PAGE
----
Presentation on theme: "Equilibria Among Three Thermodynamic Systems. Mechanical Equilibrium Consider the apparatus shown below. The internal volumes formed by the pistons and."— Presentation transcript:
Equilibria Among Three Thermodynamic Systems
Mechanical Equilibrium Consider the apparatus shown below. The internal volumes formed by the pistons and the outer cylinder are filled with three different gases, which thus constitute three thermodynamic systems. All of the bounding surfaces (including the pistons) are well insulated. The movements of pistons A and D are controlled by the experimenter. Pistons B, C, and E can be locked in place or allowed to move freely, without friction.
At the beginning of the experiment, the pressures in the three systems are equal, i.e., P1 = P2 = P3. Pistons B, C, D, and E are locked in place.
Then piston A is moved to the right, decreasing the volume V1 of system 1 and increasing P1. No change is observed in P2 or P3, because these systems are isolated from system 1 and the other surroundings by closed, rigid, and adiabatic boundaries. Each of the three systems reaches a state of statistical equilibrium internally, but there is no equilibrium between systems.
Piston A is locked. If piston B is now unlocked, it will move to the right; P1 will decrease and P2 will increase; work will be done by system 1 on system 2. The motion of piston B will stop eventually, and P1 and P2 will come to new, steady values as systems 1 and 2 attain new states of equilibrium, in which P1=P2. Mechanical equilibrium now exists between systems 1 and 2, because there is no net, unbalanced force on piston B, but not between systems 2 and 3.
Now suppose that the experimenter locks piston B (and leaves pistons C and E locked also) and moves piston D to the left until P3 = P2.
When piston C is unlocked, it does not move, because the forces on it are balanced, i.e., systems 2 and 3 are already in mechanical equilibrium. P2 was not changed in this process, since piston C did not move, and piston B was locked.
Therefore, if piston B is now unlocked, it does not move either, because P1 still equals P2.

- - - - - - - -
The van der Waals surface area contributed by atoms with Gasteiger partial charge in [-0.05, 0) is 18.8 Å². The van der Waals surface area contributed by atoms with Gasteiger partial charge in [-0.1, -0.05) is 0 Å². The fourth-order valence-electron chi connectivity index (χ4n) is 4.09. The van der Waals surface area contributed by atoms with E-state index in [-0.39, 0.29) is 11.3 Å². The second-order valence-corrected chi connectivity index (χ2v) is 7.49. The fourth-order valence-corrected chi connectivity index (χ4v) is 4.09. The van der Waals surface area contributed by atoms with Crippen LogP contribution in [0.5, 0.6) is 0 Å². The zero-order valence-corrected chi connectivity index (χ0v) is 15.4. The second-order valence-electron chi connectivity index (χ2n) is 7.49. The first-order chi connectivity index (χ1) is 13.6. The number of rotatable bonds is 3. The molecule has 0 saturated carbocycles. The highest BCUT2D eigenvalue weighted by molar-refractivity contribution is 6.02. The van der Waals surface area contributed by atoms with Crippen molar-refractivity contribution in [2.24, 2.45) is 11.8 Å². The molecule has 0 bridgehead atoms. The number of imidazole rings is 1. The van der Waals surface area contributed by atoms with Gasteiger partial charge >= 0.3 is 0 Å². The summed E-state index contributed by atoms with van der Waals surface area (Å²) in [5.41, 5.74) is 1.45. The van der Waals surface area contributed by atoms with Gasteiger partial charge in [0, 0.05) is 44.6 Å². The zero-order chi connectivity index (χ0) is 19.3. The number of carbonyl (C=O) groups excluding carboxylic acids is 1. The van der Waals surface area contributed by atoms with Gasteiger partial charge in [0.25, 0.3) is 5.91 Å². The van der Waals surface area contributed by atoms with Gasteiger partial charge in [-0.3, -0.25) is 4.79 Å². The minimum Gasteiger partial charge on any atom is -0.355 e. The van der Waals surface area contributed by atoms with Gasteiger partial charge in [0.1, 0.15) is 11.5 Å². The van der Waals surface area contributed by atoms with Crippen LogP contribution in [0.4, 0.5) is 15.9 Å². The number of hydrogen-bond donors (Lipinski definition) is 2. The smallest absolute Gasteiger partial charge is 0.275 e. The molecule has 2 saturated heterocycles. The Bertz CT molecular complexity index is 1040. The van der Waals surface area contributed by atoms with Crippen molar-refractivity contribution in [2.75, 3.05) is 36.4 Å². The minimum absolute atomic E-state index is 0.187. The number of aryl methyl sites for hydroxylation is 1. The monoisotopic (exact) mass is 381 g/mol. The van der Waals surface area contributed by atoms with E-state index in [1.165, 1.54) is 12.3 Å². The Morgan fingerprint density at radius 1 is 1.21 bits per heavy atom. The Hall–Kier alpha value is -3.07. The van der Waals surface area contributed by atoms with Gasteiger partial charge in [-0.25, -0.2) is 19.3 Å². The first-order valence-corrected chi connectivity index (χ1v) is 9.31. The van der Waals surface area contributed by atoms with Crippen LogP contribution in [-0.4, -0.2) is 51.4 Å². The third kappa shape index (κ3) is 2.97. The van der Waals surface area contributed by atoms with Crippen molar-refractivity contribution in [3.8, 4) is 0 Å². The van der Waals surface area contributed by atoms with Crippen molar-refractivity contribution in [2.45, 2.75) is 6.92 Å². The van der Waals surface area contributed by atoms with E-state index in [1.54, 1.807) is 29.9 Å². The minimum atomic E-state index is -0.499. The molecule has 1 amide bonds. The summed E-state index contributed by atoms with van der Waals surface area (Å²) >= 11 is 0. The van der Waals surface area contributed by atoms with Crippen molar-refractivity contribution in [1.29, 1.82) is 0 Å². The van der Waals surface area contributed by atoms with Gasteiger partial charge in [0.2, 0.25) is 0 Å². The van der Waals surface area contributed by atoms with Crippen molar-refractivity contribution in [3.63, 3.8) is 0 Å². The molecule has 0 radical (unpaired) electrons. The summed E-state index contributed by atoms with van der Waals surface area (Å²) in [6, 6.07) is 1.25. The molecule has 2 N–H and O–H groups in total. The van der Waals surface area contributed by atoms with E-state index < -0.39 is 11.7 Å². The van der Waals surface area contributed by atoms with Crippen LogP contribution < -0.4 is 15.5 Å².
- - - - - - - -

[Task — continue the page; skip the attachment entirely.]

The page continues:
We now have mechanical equilibrium between systems 1 and 2 (P1=P2), and mechanical equilibrium between systems 2 and 3 (P2=P3). If piston E is now unlocked, will it move? No, because systems 1 and 3 are already in mechanical equilibrium. We know that P1= P2 and P2 = P3 implies P1= P3.
Thermal Equilibrium Now consider the apparatus shown below. System 1, a gas, is contained in a horizontal, adiabatic cylinder with an adiabatic frictionless piston, the movement of which is controlled by the experimenter. However, the bottom of the cylinder is a rigid, aluminum plate. System 2 is another gas, held in the vertical cylinder, the walls and piston of which are also adiabatic, except where they make contact with the metal bottom of the cylinder containing system 1. In the contact region, the wall of the vertical cylinder is also bare aluminum. System 3 is another gas, in a cylinder just like that of system 1.
There is a weight on piston B, which remains on it throughout the entire experiment. Therefore, the pressure P2 remains constant, although the volume V2 may change because piston B is not locked. If piston A is moved to the right, P1 at first increases,
then decreases. At the same time, volume V2 increases. When the two states reach their new states of equilibrium, it is noted that P1 and V2 are both somewhat larger than their initial values. At this point, systems 1 and 2 are said to be in thermal equilibrium, because the boundary between the systems is not insulated (it is diathermal). We say that heat has flowed between the two systems. It is also noted that P1 is not equal to P2
The value of V2 (call it V2A) is recorded.
Now piston A is locked, and systems 1 and 2 are separated. System 2 is brought into contact with system 3,
It is observed that V2 increases as the two systems come to thermal equilibrium.
Piston C is now moved to the right, causing V2 and P3 both to decrease. The position of piston C is adjusted so that V2 is brought back to the value it had when system 2 was in contact with system 1 (i.e., V2=V2A). It is noted that P3 is not equal to P2.
Piston C is now locked.
Systems 2 and 3 are now separated and system 3 is brought together with system 1, contacting each other at the bare metal (diathermal) bottoms of the cylinders.
It is observed that the pressures P1 and P3 do not change from the values they took when systems 1 and 3 were separately in thermal equilibrium with system 2. That is, they already are in thermal equilibrium with each other.
Since this experiment can be done using any amounts of any three substances to form the three systems, the general observation can be made that "If two systems are in thermal equilibrium with a third system, they are in thermal equilibrium with each other." This observation has been called the "Zeroth Law of Thermodynamics." By analogy with the case of mechanical equilibrium, we can conclude that there must be a thermodynamic property which serves to indicate when two (or more) systems are in thermal equilibrium. We call this property "temperature." (This word originally had the meaning "neither too hot nor too cold.”) Note that the volume V2 is a measure of the property temperature. In fact, since system 2 is contained in a cylindrical vessel, the height of piston B relative to some datum is also a measure of temperature. System 2 is, in fact, a thermometer. The temperature measured on a scale with an arbitrary zero point is usually called "empirical" or "practical" temperature, and is analogous to gage pressure. The Fahrenheit and Celsius temperature scales are empirical temperature scales. Although we are more accustomed to liquid-filled thermometers, the gas thermometer (system 2) is actually the basis for the absolute temperature scale. Before mercury, brandy was used to fill thermometers (Snapple Real Fact #166).